Sunday, 17th April, 2011
Stranger in the Forest (I)
In 1982, Eric Hansen, the author of ‘Stranger in the Forest – On Foot Across Borneo ‘ laid out the best map of Borneo he could find (mapped by the British Ministry of Defence) on the floor of the long house he was temporarily staying in, for the benefit of his two, about-to-be, Penan jungle guides (Penan is pronounced Pen an ; the second syllable is stressed). They pressed down the folds with the palms of their hands in bewilderment. They’d never seen a map before. Eric pointed at a spot on the map indicating where he wanted to get to. One of the guides placed a stick, a stone and a leaf, in a line, in a space on the floor, next to the map. The stick represented a river, the stone a mountain, and the leaf, the Kelabit highlands. This was the journey that lay ahead. This was the map they understood. Eric folded his map away feeling quite childish and inadequate.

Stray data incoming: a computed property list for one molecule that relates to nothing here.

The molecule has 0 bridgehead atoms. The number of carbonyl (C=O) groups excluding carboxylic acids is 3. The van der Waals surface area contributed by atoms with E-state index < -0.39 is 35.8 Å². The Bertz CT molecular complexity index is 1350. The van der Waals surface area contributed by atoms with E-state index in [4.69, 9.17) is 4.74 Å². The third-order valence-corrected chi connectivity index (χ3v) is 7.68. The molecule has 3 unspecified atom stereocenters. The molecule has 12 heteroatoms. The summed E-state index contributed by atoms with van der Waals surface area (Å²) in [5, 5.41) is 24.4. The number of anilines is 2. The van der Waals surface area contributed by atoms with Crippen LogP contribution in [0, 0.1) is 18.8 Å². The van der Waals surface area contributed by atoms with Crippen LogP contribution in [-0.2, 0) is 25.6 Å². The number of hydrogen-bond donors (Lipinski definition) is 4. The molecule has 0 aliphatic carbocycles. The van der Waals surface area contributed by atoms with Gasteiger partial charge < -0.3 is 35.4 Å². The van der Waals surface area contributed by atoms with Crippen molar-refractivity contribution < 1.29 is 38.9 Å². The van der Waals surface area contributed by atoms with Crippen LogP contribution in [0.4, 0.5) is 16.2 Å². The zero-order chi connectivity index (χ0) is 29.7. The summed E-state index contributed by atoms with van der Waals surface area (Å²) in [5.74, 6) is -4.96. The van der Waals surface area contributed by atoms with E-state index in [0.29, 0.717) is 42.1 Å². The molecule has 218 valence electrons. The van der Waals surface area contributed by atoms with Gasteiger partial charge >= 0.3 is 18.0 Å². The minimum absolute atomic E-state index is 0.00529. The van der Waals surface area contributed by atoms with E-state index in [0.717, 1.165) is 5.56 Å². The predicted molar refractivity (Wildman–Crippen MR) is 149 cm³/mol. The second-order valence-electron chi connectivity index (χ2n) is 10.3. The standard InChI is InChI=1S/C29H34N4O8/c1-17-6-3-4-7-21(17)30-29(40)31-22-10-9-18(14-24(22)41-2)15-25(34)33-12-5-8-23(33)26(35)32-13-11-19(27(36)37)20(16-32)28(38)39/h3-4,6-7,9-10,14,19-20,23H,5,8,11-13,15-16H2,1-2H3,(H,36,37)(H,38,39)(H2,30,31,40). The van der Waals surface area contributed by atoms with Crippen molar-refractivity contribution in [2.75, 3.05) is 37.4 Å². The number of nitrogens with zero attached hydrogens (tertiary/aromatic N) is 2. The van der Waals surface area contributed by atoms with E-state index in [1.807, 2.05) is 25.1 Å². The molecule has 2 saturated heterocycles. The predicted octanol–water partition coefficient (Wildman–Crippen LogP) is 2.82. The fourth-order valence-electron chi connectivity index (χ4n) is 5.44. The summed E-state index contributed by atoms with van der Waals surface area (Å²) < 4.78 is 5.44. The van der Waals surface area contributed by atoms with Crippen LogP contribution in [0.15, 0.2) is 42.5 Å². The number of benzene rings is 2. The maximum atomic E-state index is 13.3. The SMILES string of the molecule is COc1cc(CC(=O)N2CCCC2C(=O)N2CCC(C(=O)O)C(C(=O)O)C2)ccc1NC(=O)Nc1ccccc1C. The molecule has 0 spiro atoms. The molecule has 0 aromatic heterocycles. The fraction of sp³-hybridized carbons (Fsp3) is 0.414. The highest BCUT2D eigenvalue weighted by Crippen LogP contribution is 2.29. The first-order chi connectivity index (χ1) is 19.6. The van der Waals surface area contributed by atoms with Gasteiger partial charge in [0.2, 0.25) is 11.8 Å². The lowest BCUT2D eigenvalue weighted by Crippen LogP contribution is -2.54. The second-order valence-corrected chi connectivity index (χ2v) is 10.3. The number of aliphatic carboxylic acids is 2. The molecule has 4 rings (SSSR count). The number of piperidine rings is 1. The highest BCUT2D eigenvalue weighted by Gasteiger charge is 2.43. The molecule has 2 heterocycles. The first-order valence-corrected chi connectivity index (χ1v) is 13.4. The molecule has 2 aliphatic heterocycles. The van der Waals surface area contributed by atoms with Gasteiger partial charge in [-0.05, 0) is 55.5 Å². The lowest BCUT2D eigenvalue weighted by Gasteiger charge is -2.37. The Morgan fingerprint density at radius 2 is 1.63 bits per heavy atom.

Leaving the long house they crossed the nearby village’s paddy fields soon reaching the edge of the forest, which was primary; unaltered for millions of years. The trees stood over 200 feet tall. The only food they had with them was 25 kg of red-tinted hill rice and tea. They had no compass, medicine or radio. Once inside it was dark and cool. Eric wouldn’t see the sun for the next four weeks. He needed to be committed. They walked for 8-10 hours a day covering four miles each day. There was no path; just streams, slimy rocks, steep muddy ridges, slippery roots and steep ledges. The walking was hard. John and Tingang Na, the two guides, knew the way from a combination of the changing direction of the streams, certain vines on certain trees and the angles of sunlight breaking through the canopy overhead. To an outsider the forest interior all looks the same; navigation markers are scarce: ‘Take 2 steps off the trail, get disorientated, and that’s the last anyone sees of you.’ (SITF)
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